Varietal Composition: 80% Aglianico and 20% Piedirosso
The family-owned Galardi estate produces just one wine and it does so with perfection. Located on volcanic slopes in northwestern Campania, the vineyards are nestled among chestnut groves and benefit from Mediterranean Sea breezes. Terra di Lavoro actually means “land of work” in Italian, a name that has historical roots, but also accurately reflects the difficult volcanic soil composition which results in very low yields. In this challenging environment, Aglianico and its supporting grape Piedirosso produce wines of incredible depth, complexity and elegance.
The wine is deep purple in color with smoky, earthy aromas and seductive hints of tobacco and graphite. Notes of ripe black cherries, cassis, tobacco and leather come through on the palate of this big-structured, full-bodied wine.
This iconic wine pairs beautifully with Italian or French pot roasts, filet mignon or aged cuts of beef.
“Terra di Lavoro is usually a huge wine in its youth, but not so in 2009. This is one of the most open, approachable young Terra di Lavoros I have ever tasted. The wine shows good intensity in its dark fruit, with layers of ash, smoke, crushed flowers and minerals that develop in the glass.” — 06/30/2011 93 Points – Wine Advocate
ALC BY VOL(%): 12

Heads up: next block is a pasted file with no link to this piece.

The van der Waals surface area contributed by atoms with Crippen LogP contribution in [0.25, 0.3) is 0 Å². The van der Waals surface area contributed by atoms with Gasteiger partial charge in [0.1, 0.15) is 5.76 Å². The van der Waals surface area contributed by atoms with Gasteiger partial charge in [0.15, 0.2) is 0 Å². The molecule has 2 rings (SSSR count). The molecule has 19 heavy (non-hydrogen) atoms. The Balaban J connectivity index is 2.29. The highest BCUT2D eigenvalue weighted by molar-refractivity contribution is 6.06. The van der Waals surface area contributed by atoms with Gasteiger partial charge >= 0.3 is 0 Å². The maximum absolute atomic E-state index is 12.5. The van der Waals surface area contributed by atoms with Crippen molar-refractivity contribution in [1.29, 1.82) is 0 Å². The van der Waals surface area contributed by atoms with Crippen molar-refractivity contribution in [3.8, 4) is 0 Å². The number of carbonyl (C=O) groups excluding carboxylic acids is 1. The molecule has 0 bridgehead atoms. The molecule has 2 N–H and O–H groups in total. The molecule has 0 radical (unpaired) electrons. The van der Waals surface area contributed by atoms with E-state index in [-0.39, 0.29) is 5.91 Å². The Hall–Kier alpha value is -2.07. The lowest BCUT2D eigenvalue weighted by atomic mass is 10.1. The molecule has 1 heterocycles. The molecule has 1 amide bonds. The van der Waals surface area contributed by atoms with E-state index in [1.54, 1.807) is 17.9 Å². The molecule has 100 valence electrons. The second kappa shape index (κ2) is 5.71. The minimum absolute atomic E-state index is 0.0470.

VITICULTURE: Practicing Organic
SOIL TYPE: Coastal Mediterranean soil, of volcanic origin with ashes and lapilli in sand
ELEVATION: 50-350 meters
CASE PRODUCTION: 240
Winemaking Notes: Wine comes from Campi Flegrei which is on the coast just north of Naples. Rainfall here is scarce. The Falanghina vines are ungrafted. The grapes are manually picked and placed in small baskets; they are immediately taken to the cellar where the stalks are removed and the pressing process takes place in an oxygen void environment at a 5°C controlled temperature and with a maceration of 12 hours. Indigenous yeast is used. Wine spends six months refining in steel.
Tasting Notes: Pale yellow in color. Highly expressive of the minerality typical of the volcanic soil, then a refreshing note of salinity from the Mediterranean breeze. Primary aromas of wild-flowers, sage, and yellow peaches. The palate is harmonious.
Food Pairing: Wine complements antipasti and all manner of seafood.
About Campania: Hugging the Mediterranean Sea in the south west of Italy, this picturesque region is home to Pompeii, Mt. Vesuvius, Naples, and pizza. It is also the site of some of the most renowned ancient wines of Italy: Surrentine, Massic, and Falernian. Campania’s volcanic soil, warm sun, and oceanic breezes make for ripe and complex wines with appealing minerality. It also boasts an interesting host of local wine varieties, such as Aglianico, Piedirosso, Falanghina, Primitivo, Fiano, and Greco Bianco.